Sergeant James Maddox strode in with Parry, Griffith, and one of the Pugh brothers, Cogan couldn’t tell which in the dim light of the campfire. Cogan had sent Maddox to the right of the company to find out which units had formed there. The Pugh boy began to search the surviving men for his brother, but he would not find him. Jack Jenkins put his hand on Morgan Pugh’s shoulder and shook his head. Morgan fought back the tears but to no avail. Jack decided he would not tell the younger Pugh that he had seen his older brother Luke, born just 11 months before Morgan, when the Yankee artillery cut him in half as the Regiment assaulted the sunken road.
“The Company C boys are next to us,” Maddox told Cogan as he pointed out into the darkness from which he had just emerged. “B is past them then the 9th Arkansas.”
“Any sign of the captain?” Cogan asked.
Maddox let out a stifled laugh and shook his head.
Sean Evans, whom Cogan had sent to the left, wandered back with Prosser, and the two carried between them a badly wounded Private Vaughn suspended in a tattered wool blanket. They carefully lowered their comrade to the ground, the man grimacing from the pain.
“Some Alabama boys picked him up not far from here,” Evans reported. “Their regiment is on our left after our other companies. A, K, and maybe H,” Evans ticked off the companies on his fingers. “The colonel is out that way, too.”
“Bracey?” Cogan asked.
“No, sir,” Evans said. “But the major says no fires.” He eyed the small blaze and a memory of earlier that morning flashed into his mind.
The regiment had emerged from the woods in some disarray, but Major Ellis energetically pushed them back into order aided by most of the captains. The colonel sat on his horse looking ahead with his small brass telescope then he shut the instrument and ran a hand through his white hair. Aberthol, the colonel’s roan horse with the white-patched nose, was the regiment’s first victim. Lieutenant Colonel Michael Westmoore landed heavily on his leg, but the middle-aged man would not leave his boys, so he drew his sword and limped heavily toward the enemy.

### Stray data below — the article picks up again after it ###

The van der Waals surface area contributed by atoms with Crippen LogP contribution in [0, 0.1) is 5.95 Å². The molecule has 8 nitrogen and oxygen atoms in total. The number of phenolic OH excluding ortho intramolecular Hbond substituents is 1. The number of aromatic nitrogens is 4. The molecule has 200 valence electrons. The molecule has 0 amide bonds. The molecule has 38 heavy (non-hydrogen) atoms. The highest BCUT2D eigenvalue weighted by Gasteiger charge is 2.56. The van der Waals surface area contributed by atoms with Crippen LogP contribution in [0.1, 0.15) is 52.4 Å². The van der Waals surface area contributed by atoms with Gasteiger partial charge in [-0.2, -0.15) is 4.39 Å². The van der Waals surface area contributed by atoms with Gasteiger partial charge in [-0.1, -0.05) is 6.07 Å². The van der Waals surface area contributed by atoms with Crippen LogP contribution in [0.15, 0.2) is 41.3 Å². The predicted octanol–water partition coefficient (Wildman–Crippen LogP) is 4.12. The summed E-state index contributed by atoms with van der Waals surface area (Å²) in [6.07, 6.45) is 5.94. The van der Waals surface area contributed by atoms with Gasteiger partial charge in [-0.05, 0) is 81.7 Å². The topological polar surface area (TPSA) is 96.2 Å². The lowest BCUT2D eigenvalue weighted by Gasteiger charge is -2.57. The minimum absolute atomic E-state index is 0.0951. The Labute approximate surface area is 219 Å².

Captain Jonas Bracey walked forward in a stupor when the advance started. He had not thought to draw his own sword nor address his company. Lieutenant Cogan and the company sergeants pushed the men into their lines and started them forward, but as they advanced, Bracey’s steps grew more tentative, and the company began to overtake him. When the snap of the first shots began to ripple along the line, Jonas Bracey was behind the first two lines of his men, his trembling hand grasping the bill of his hat and pulling it down as if it could shield him from harm.
The grey-clad southerners overran the outlying Yankee camps where some of the blue-bellies were frying up bacon and boiling coffee. Evans burned his fingertips grabbing the popping meat right out of the pan then burned his tongue shoving the half-cooked bacon into his mouth so he could aim his weapon, an outdated flintlock musket that was the best his fledgling country had been able to provide him.
“Seth?” Cogan’s voice brought Private Evans back to the present, still staring into the forbidden flames. Evans looked at his lieutenant and smiled.
“I saw Bracey,” Vaughn said as he tried to raise himself onto one elbow. The men all turned to their wounded friend. Vaughn’s leg had been shattered in several places so that the appendage resembled a mere bag full of marbles. He was bleeding from an abdominal wound that soaked his shirt. His right shoulder was dislocated, and a Yankee bullet or piece of shrapnel had furrowed the left side of his face.
“Way back when we pushed the Yanks past that little church,” Vaughn continued. Vaughn had been in the second line of men as they advanced across the field, and Captain Bracey was behind him. Vaughn could smell the ammonia stink coming from the boy captain, but he didn’t think the captain was the only man who would lose control of his bladder that day. Vaughn looked back at the captain and gave his commander a wild smile. Before Bracey could speak a shell exploded nearby. Several men went down, some from the concussion of the blast. Vaughn lay on Captain Bracey’s legs, the young officer not moving. Vaughn got to his feet and shook the confusion from his head.